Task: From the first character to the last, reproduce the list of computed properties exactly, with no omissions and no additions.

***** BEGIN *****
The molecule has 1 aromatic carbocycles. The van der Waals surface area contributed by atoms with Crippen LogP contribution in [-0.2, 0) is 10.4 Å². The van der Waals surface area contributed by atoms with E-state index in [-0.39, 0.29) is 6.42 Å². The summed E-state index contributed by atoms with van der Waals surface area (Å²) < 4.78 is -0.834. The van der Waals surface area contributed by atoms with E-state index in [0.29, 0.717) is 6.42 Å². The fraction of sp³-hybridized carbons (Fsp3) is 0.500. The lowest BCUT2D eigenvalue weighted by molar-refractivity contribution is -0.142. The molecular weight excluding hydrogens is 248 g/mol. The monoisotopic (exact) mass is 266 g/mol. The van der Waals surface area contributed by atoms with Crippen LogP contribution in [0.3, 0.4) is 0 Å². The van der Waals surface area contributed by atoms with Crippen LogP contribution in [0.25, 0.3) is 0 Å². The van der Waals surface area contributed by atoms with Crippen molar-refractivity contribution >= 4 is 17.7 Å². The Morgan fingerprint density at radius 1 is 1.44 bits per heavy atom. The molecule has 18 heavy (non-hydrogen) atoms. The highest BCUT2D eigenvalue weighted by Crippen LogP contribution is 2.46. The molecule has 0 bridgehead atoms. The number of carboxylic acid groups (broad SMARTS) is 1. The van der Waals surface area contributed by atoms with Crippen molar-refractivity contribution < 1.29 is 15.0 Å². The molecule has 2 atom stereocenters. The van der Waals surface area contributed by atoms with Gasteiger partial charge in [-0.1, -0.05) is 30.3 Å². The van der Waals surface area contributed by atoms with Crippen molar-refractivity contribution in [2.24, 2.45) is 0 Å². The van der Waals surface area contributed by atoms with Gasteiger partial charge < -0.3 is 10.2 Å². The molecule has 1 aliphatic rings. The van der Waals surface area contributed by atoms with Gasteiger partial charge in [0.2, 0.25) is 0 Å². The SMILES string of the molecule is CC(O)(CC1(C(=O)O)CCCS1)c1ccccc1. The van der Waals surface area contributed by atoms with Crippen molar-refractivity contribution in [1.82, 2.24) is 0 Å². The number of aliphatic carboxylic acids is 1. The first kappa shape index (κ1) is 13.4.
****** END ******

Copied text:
The molecule has 1 aromatic carbocycles. The van der Waals surface area contributed by atoms with Crippen LogP contribution in [-0.2, 0) is 10.4 Å². The van der Waals surface area contributed by atoms with E-state index in [-0.39, 0.29) is 6.42 Å². The summed E-state index contributed by atoms with van der Waals surface area (Å²) < 4.78 is -0.834. The van der Waals surface area contributed by atoms with E-state index in [0.29, 0.717) is 6.42 Å². The fraction of sp³-hybridized carbons (Fsp3) is 0.500. The lowest BCUT2D eigenvalue weighted by molar-refractivity contribution is -0.142. The molecular weight excluding hydrogens is 248 g/mol. The monoisotopic (exact) mass is 266 g/mol. The van der Waals surface area contributed by atoms with Crippen LogP contribution in [0.3, 0.4) is 0 Å². The van der Waals surface area contributed by atoms with Crippen LogP contribution in [0.25, 0.3) is 0 Å². The van der Waals surface area contributed by atoms with Crippen molar-refractivity contribution >= 4 is 17.7 Å². The Morgan fingerprint density at radius 1 is 1.44 bits per heavy atom. The molecule has 18 heavy (non-hydrogen) atoms. The highest BCUT2D eigenvalue weighted by Crippen LogP contribution is 2.46. The molecule has 0 bridgehead atoms. The number of carboxylic acid groups (broad SMARTS) is 1. The van der Waals surface area contributed by atoms with Crippen molar-refractivity contribution < 1.29 is 15.0 Å². The molecule has 2 atom stereocenters. The van der Waals surface area contributed by atoms with Gasteiger partial charge in [-0.1, -0.05) is 30.3 Å². The van der Waals surface area contributed by atoms with Crippen molar-refractivity contribution in [2.24, 2.45) is 0 Å². The van der Waals surface area contributed by atoms with Gasteiger partial charge < -0.3 is 10.2 Å². The molecule has 1 aliphatic rings. The van der Waals surface area contributed by atoms with Gasteiger partial charge in [0.2, 0.25) is 0 Å². The SMILES string of the molecule is CC(O)(CC1(C(=O)O)CCCS1)c1ccccc1. The van der Waals surface area contributed by atoms with Crippen molar-refractivity contribution in [1.82, 2.24) is 0 Å². The number of aliphatic carboxylic acids is 1. The first kappa shape index (κ1) is 13.4.